7 PS Vita Games Still Worth Playing Today which were as good or better than they were yesterday

There are amazing games on the PlayStation Vita. Some may be fleeting, riding on the novelty of the amazing tech of its time. But here are seven of the most everlasting Vita games that are still worth playing today. 


PS vita Games still worth playing today


7. La Mulana Ex

The scarcity of triple-A titles for the PlayStation Vita during its lifetime was offset by a wealth of independent games, many of which cater to a nostalgic niche willing to embrace tough challenges. La-Mulana EX brings a complex 8-bit style side-scrolling platformer to Sony's last dedicated gaming handheld. 

Short history, La-Mulana, an independent project by Nigoro, debuted in 2005 exclusively for the Japanese PC market. A remake followed in 2011 for WiiWare and PC, eventually reaching Western audiences. In 2013, Rising Star Games brought La-Mulana EX to the PS Vita, enhancing the original with improved translation, controls, and graphics. The game follows Lemeza Kosugi, a young archaeologist inspired by Indiana Jones, on his journey to the legendary land of La-Mulana.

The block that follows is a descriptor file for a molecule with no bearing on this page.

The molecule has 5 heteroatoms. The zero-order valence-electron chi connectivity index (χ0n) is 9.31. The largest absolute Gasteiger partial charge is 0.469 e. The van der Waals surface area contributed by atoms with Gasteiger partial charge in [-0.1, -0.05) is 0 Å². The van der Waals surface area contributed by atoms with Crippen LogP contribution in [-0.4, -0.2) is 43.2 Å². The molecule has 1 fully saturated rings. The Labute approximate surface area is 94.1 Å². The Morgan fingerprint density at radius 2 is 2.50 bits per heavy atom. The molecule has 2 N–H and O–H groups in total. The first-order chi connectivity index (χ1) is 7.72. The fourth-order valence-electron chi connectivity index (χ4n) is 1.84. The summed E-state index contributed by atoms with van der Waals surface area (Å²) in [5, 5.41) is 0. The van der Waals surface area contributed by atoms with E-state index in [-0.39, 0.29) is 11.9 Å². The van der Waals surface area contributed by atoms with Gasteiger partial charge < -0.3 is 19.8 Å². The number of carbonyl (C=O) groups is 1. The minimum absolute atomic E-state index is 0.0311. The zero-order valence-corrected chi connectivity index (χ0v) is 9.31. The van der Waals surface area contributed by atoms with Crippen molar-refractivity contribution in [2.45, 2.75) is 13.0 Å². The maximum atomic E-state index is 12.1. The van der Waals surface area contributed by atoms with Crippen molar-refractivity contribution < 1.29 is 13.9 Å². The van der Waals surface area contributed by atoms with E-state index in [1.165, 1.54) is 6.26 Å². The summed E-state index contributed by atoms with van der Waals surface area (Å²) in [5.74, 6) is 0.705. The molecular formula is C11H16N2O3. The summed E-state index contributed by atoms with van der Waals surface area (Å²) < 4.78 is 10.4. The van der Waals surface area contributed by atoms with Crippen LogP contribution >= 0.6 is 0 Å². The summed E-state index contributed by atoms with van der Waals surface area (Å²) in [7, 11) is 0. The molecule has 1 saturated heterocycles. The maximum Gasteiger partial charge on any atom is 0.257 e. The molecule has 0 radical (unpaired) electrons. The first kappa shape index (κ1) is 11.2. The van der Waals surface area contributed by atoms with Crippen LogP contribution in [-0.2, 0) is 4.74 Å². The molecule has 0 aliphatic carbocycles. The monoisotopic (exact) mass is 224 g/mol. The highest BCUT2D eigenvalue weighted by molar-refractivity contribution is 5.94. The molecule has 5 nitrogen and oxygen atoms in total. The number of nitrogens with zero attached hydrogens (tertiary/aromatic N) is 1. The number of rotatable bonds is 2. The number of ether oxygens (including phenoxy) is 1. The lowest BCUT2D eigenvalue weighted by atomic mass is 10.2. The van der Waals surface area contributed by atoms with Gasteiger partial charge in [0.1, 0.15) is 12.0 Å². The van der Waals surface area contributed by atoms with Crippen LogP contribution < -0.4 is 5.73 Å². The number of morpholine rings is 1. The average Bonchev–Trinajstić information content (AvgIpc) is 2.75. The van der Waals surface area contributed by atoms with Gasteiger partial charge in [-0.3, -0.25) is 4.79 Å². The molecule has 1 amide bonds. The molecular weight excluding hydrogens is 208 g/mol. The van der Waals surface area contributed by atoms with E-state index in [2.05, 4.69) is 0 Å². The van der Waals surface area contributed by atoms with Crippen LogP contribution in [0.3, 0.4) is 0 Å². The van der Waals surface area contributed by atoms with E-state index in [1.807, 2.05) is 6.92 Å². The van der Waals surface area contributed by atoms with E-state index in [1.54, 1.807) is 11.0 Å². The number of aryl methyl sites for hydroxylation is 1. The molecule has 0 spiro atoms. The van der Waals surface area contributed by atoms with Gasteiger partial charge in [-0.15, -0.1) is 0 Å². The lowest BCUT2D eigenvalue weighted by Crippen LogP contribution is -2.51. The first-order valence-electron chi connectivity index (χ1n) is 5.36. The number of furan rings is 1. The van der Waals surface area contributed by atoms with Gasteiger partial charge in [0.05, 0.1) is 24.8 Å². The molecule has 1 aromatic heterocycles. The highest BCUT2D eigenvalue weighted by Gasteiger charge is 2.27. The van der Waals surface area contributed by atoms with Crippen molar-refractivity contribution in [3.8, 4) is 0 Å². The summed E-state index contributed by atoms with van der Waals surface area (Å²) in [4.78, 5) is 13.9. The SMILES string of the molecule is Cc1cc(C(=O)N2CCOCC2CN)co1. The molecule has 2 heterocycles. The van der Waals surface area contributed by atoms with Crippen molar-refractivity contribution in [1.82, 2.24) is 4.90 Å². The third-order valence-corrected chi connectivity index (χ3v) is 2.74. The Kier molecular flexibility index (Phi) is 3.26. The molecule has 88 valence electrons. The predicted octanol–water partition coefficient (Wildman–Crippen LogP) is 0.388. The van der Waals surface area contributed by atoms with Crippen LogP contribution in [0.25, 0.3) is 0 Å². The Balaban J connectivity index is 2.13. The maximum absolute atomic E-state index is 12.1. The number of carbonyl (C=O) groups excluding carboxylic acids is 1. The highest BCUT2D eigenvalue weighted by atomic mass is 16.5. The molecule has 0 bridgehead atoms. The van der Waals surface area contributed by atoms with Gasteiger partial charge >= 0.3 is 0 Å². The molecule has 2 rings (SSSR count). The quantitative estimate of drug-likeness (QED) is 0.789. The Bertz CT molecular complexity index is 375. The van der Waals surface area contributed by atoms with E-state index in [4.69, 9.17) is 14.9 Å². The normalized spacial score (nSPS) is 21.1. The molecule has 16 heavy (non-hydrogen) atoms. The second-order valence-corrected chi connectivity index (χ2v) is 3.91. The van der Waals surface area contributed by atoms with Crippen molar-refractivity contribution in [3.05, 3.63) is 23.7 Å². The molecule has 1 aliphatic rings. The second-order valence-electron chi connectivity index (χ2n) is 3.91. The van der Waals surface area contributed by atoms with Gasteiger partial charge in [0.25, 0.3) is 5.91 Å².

La-Mulana EX is rich in secrets and challenges, offering a plethora of trophies—55 in total—that players can strive to collect. Most trophies are tied to in-game events and tasks, with a few reserved for hard mode. There's even a trophy for completing the game within 20 hours. The game retains the content of its PC and WiiWare versions, featuring limited resources and minimal guidance, making exploration and memory essential. Players must remember where they've been and use basic reference points to navigate the game's interconnected world. Lemeza receives help from a wise old man who provides essential tips. Patience is key, as enemies constantly respawn, and certain items, like the Sacred Grail for village teleportation or the stone tablet decryption tool, are crucial for progress.

The gameplay of La-Mulana EX is deep and varied, reminiscent of classic 2D games like Metroid and Rick Dangerous. The game is filled with puzzles and treasures that require careful observation and deduction. This is one of the most difficult games of all time, and yet, it still playable as ever and even today still worth the pain.